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Calorie Loss Flat/Hilly

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  • Webboo wrote:
    fat daddy wrote:
    Kenyan marathoners dont grow up on whey isolate haha, corn and maize is what fuels the engine as well as EPO.




    FTFY

    Ya I guess they were all really fat before they took EPO.
  • neilr4neilr4 Posts: 161
    I`ve been back on the bike now for 2 1/2 years, lost 15kg but stuck at 77kg (5`7") with the extra kg`s around the waist!!

    Started on the 5:2 three weeks ago fasting on Monday and Thursday and it`s amazing what we can do on so little amount of calories... I ride a flat (live in Holland) 52km round trip commute to work on an empty stomach 3 days per week in zone D1 with a longer ride at weekends, so averaging approx. 10 hours per week.

    First week lost 2kg and haven`t lost a lb since but I`ll stick with it!! Dropped alcohol consumption to a two glasses of wine at the weekend and cut out crisps and other censored altogether but tbh I had expected weight loss to be more though at 46 I realise that getting down to 10 stone (10kg weight loss) is never going to happen though I will try to stick this out for the winter until the racing season starts next February and see how much I can lose!!

    It`s certainly interesting to read other people`s take on the whole exercise/diet debate :lol:
    'REMEMBER SOME PEOPLE ARE ALIVE
    SIMPLY BECAUSE IT IS ILLEGAL TO SHOOT THEM'
  • IMO and it is just an opinion because I don't know very much it is a bad idea to diet while increasing miles. Isn't high intensity training the best way to burn fat?
  • IMO and it is just an opinion because I don't know very much it is a bad idea to diet while increasing miles. Isn't high intensity training the best way to burn fat?
    The best way to "burn" fat is to expend more energy than you consume.
  • bobmcstuffbobmcstuff Posts: 10,554
    Nothing wrong with dieting while increasing mileage but if you take it too far you will feel a bit unpleasant (I find if I do a hard ride then don't eat enough afterwards I wake up the next day feeling like I have a cold).

    I thought consensus was that steady miles were the best way to burn fat, not HIIT. Although I favour the "calories out>calories in" approach, keep it simple.
  • imposter2.0imposter2.0 Posts: 11,969
    bobmcstuff wrote:
    I thought consensus was that steady miles were the best way to burn fat, not HIIT. Although I favour the "calories out>calories in" approach, keep it simple.

    There is no 'fat burning' zone anywhere, in reality. If weight loss is the aim, then you just need to be able to burn as much energy as possible in the time you have available. That might be five hours, in which case you will need to regulate your effort level to last five hours - or it might be one hour, in which case a higher intensity would have a similar effect. I think there is some evidence to suggest that a higher intensity is more effective in burning calories, as the process continues well into the recovery phase.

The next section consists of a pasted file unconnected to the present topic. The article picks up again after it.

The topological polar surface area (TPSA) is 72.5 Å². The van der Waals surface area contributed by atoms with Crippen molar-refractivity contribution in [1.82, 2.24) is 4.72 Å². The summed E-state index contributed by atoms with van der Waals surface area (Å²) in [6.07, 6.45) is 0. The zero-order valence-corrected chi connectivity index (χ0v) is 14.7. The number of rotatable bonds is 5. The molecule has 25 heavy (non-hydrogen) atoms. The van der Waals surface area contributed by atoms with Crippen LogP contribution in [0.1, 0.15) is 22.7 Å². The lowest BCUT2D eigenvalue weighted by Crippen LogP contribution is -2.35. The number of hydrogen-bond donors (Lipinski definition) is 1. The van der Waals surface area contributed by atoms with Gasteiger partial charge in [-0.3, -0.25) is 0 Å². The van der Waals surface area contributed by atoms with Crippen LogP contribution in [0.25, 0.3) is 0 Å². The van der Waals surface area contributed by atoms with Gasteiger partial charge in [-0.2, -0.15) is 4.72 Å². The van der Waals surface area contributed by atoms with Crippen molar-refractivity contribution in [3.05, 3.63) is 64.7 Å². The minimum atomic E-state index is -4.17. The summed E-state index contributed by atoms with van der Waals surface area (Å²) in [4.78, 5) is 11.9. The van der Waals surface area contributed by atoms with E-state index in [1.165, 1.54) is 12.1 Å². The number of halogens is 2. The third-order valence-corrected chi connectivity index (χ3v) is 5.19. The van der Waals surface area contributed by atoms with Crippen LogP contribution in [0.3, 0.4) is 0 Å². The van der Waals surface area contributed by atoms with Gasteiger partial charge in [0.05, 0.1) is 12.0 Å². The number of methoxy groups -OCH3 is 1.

• fat daddyfat daddy Posts: 2,605
    bobmcstuff wrote:
    I thought consensus was that steady miles were the best way to burn fat, not HIIT. Although I favour the "calories out>calories in" approach, keep it simple.

    Well in some ways that is correct, but its been misinterpreted. The body does burn a greater percentage of fat at lower intensities than at higher intensities. At lower intensities the body may burn 45 percent of the calories from fat, while at higher intensities it may only burn 35 percent. ... but you burn more calories at higher intensities. .. ergo you loose more fat the more you do.

    If you walk for 1hr, you will burn 200kcal and 50% will be fat ...... if you run for an hour only 35% will be burning fat .... but 35% of 1000cals
  • bobmcstuffbobmcstuff Posts: 10,554
    fat daddy wrote:
    bobmcstuff wrote:
    I thought consensus was that steady miles were the best way to burn fat, not HIIT. Although I favour the "calories out>calories in" approach, keep it simple.

    Well in some ways that is correct, but its been misinterpreted. The body does burn a greater percentage of fat at lower intensities than at higher intensities. At lower intensities the body may burn 45 percent of the calories from fat, while at higher intensities it may only burn 35 percent. ... but you burn more calories at higher intensities. .. ergo you loose more fat the more you do.

    If you walk for 1hr, you will burn 200kcal and 50% will be fat ...... if you run for an hour only 35% will be burning fat .... but 35% of 1000cals

    Yes that's what I was getting at by "best", best ratio of calories from fat.

    I generally do intervals simply because of the time I have available.
  • bobmcstuff wrote:
    Yes that's what I was getting at by "best", best ratio of calories from fat.
    Best for what though?

    Irrespective of the fuel substrate proportions used during exercise, what matters is the overall energy balance.
  • bobmcstuffbobmcstuff Posts: 10,554
    bobmcstuff wrote:
    Yes that's what I was getting at by "best", best ratio of calories from fat.
    Best for what though?

    Irrespective of the fuel substrate proportions used during exercise, what matters is the overall energy balance.

    Best in terms of the highest % of calories from fat. I have seen it recommended in many places that steady exercise is better for fat loss for this reason. I don't agree with that.

    Instead I agree with you; even if it was possible for all of the calories burnt to come from glycogen rather than fat, I've still burnt those calories and they still ultimately come from food, so it is the overall energy balance which matters.
  • fenixfenix Posts: 5,437
    How's it gone Mr Eddy - it's what 2 months since the thread was started ? How is progress ?
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